Creating a sense of openness

Indian cities like Mumbai and Chennai manage to provide only around one square metre of urban open space per person when the ideal average recommended by WHO is nine square metres. Our designs for educational institutions need to evolve new methods of creating open spaces, and if that is not always possible, or create a sense of openness in the spaces. This is crucial to ensure the physical well-being of students.

Since we cannot create courtyard spaces in a vertical typology, we can look at creating internal volumes that open up the floor and accommodate visual connections within the building, akin to courtyards in traditional architecture. A well-proportioned atrium around three to four floors high can help achieve a sense of openness for the community of kids utilising those floors. Curvilinear volumes and high ceilings can also be strategically incorporated to accentuate openness.

We can also look at ways of sharing open spaces with the residents of the city — playgrounds near the school campus could be utilised by students and residents at different times during the day, or a nearby municipal ground could function as a playground for children.

Incorporating nature into the campus

Highly urbanised environments seldom leave space for vegetation and natural landscapes, which are crucial to the creation of good learning environments. Designing buildings that look inwards at landscaped courts and incorporating natural elements and materials into the interiors by creating green facades or vertical greens within the atriums are ways to bring nature to the campus. These strategies need to be complemented with passive climate-response strategies that optimise natural light and ventilation in all spaces.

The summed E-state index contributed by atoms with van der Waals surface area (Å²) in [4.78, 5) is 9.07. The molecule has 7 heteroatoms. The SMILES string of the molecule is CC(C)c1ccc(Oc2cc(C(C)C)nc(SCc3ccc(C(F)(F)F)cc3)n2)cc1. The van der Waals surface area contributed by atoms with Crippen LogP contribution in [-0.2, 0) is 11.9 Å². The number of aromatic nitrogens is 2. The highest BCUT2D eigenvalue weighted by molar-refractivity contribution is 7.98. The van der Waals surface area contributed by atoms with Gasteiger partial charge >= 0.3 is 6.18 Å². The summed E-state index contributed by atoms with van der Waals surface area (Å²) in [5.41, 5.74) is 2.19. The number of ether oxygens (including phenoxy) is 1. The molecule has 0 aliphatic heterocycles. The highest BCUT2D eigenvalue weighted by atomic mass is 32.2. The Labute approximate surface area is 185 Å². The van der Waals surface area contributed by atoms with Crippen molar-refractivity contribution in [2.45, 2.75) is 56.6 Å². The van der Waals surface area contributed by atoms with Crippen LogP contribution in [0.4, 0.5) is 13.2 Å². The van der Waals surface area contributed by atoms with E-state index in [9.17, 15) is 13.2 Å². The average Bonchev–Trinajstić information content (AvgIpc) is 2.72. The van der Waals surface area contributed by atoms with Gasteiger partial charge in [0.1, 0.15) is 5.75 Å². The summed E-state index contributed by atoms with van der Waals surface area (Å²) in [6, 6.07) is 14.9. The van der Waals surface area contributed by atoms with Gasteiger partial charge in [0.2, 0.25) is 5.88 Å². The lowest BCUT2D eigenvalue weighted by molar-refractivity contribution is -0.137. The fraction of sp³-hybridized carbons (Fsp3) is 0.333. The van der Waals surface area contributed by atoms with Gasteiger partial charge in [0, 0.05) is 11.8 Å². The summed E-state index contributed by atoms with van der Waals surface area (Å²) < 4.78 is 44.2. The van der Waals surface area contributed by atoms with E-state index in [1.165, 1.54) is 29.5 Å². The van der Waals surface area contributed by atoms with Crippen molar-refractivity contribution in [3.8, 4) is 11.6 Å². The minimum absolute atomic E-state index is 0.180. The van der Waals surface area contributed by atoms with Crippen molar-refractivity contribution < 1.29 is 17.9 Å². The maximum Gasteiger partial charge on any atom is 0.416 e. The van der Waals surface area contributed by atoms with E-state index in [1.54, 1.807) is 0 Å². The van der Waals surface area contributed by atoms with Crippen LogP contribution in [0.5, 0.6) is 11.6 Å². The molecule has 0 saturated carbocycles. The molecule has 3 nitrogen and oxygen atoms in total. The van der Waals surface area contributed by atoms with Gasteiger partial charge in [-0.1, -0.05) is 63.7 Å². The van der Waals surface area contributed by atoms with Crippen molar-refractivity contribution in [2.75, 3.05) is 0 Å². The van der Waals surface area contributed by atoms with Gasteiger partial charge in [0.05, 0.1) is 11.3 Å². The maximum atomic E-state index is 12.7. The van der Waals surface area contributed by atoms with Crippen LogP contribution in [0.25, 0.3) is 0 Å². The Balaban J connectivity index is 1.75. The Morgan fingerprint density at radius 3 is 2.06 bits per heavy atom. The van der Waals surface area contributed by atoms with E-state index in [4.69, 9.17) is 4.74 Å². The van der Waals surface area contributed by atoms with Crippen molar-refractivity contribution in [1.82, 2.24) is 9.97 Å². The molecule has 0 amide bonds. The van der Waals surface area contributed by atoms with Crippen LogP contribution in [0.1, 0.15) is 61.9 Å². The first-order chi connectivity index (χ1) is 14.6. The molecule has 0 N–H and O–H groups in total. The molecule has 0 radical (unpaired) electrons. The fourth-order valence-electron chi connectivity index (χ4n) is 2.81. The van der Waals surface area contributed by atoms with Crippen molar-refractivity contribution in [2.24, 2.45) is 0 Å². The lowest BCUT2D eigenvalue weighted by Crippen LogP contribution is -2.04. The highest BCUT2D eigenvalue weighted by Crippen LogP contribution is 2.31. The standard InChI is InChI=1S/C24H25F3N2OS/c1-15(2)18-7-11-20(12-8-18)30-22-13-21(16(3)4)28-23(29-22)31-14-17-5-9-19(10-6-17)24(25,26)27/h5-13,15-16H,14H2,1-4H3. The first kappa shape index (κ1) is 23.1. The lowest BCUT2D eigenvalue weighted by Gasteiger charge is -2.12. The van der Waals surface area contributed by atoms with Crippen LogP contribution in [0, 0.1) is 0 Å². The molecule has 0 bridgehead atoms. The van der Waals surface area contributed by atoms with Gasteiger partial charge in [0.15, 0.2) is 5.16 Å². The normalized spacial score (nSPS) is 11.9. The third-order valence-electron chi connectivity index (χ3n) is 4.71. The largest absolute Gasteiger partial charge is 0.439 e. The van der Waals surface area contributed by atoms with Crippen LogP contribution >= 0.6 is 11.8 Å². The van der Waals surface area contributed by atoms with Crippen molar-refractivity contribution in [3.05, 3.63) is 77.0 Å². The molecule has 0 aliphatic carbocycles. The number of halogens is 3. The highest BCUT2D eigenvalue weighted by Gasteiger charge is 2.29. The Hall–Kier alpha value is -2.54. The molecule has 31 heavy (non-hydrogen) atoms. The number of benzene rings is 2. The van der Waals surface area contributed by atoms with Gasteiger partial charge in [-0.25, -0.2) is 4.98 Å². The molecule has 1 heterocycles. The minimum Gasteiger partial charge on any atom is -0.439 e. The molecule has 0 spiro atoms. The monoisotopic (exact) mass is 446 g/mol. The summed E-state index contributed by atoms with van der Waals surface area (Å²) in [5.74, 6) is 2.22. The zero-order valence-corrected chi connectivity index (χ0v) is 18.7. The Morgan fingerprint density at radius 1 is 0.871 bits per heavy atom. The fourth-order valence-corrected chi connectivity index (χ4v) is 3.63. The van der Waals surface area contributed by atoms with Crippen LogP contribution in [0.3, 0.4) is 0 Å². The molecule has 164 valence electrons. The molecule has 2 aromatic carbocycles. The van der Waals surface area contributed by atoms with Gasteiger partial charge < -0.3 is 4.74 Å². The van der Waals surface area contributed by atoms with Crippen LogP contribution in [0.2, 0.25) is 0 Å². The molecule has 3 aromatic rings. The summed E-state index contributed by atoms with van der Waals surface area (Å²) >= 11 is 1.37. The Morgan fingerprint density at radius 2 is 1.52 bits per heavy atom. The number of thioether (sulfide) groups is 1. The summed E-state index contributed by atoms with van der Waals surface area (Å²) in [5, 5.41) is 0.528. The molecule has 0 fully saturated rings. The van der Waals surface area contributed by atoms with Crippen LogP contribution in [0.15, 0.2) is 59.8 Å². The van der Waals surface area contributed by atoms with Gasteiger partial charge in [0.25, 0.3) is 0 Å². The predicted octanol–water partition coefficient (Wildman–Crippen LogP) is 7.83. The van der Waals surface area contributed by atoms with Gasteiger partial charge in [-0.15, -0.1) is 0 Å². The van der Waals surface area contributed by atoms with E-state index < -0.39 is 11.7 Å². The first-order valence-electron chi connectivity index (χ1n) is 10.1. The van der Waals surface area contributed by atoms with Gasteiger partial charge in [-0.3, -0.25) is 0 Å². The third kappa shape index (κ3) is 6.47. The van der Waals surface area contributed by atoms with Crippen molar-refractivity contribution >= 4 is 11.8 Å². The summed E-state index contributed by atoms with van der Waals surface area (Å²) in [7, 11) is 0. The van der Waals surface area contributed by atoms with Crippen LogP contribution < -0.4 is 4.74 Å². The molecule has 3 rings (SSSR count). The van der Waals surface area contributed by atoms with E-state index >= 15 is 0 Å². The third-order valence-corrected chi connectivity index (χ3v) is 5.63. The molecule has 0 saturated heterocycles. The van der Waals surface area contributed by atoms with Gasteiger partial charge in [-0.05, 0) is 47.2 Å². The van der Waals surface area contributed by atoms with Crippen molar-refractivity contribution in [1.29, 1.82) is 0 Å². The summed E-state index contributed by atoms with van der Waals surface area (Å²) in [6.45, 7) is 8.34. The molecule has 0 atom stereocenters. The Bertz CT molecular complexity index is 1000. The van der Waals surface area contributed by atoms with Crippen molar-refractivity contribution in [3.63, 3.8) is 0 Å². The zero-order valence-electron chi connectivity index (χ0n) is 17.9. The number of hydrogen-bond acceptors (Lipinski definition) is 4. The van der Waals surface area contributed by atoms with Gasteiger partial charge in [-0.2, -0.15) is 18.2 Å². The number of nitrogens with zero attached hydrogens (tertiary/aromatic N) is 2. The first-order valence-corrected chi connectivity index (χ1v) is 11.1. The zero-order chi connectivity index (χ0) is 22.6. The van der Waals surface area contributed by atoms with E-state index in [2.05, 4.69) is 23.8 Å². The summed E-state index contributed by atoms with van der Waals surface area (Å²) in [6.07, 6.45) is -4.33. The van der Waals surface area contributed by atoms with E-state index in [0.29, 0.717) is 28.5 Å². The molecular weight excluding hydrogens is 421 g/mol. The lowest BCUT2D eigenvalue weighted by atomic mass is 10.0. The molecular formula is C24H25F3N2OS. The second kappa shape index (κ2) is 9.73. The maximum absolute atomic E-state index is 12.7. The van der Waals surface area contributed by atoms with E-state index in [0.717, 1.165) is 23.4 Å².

Creating terraces on lower levels and tapering the buildings as we move upwards can allow us to accommodate parking and other requirements while creating green spaces for students on higher levels. The terraces can be designed to act as a second ground for a community of students and take on various functions — break-out spaces, play areas, sports facilities, or nature-based learning activities like farming and hydroponics.

Refurbishing old institutional buildings

An important question we need to ask today is whether we really need new buildings. In many cases, refurbishment of old institutional structures is enough to adapt to the newer requirements posed by changes in educational pedagogy. Shifting the focus to optimising already existing spaces for better functionality, energy efficiency, and well-being of users is what we need today.

Designing educational spaces in dense urban settings poses multiple challenges, but is crucial to offer good quality education to city dwellers at their convenience. With rising urbanisation rates, such situations are only going to rise. Approaching the design challenges creatively can help us create sustainable and nurturing learning environments for our future generations even in the hearts of our busiest cities.

The writer is Partner at Vijay Gupta Architects.